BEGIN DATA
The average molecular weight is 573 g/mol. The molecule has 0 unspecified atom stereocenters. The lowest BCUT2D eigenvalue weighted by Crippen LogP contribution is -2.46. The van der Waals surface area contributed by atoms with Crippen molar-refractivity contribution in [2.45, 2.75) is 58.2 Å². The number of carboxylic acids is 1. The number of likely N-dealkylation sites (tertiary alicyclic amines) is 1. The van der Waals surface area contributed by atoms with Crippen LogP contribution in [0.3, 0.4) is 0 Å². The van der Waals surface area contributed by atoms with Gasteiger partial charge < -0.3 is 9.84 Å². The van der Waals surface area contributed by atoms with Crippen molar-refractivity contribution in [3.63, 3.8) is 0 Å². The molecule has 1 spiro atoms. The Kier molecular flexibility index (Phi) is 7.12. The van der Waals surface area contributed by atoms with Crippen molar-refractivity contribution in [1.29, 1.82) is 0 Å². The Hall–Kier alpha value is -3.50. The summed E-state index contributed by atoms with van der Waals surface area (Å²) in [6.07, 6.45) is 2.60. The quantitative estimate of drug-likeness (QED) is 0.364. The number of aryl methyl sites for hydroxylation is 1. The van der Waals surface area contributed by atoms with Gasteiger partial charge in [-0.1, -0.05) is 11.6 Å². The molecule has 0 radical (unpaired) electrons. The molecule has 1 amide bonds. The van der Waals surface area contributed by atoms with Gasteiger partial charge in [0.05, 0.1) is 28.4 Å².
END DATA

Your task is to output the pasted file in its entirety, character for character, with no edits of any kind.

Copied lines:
The average molecular weight is 573 g/mol. The molecule has 0 unspecified atom stereocenters. The lowest BCUT2D eigenvalue weighted by Crippen LogP contribution is -2.46. The van der Waals surface area contributed by atoms with Crippen molar-refractivity contribution in [2.45, 2.75) is 58.2 Å². The number of carboxylic acids is 1. The number of likely N-dealkylation sites (tertiary alicyclic amines) is 1. The van der Waals surface area contributed by atoms with Crippen LogP contribution in [0.3, 0.4) is 0 Å². The van der Waals surface area contributed by atoms with Gasteiger partial charge < -0.3 is 9.84 Å². The van der Waals surface area contributed by atoms with Crippen molar-refractivity contribution in [3.63, 3.8) is 0 Å². The molecule has 1 spiro atoms. The Kier molecular flexibility index (Phi) is 7.12. The van der Waals surface area contributed by atoms with Crippen molar-refractivity contribution in [1.29, 1.82) is 0 Å². The Hall–Kier alpha value is -3.50. The summed E-state index contributed by atoms with van der Waals surface area (Å²) in [6.07, 6.45) is 2.60. The quantitative estimate of drug-likeness (QED) is 0.364. The number of aryl methyl sites for hydroxylation is 1. The van der Waals surface area contributed by atoms with Gasteiger partial charge in [-0.1, -0.05) is 11.6 Å². The molecule has 0 radical (unpaired) electrons. The molecule has 1 amide bonds. The van der Waals surface area contributed by atoms with Gasteiger partial charge in [0.05, 0.1) is 28.4 Å².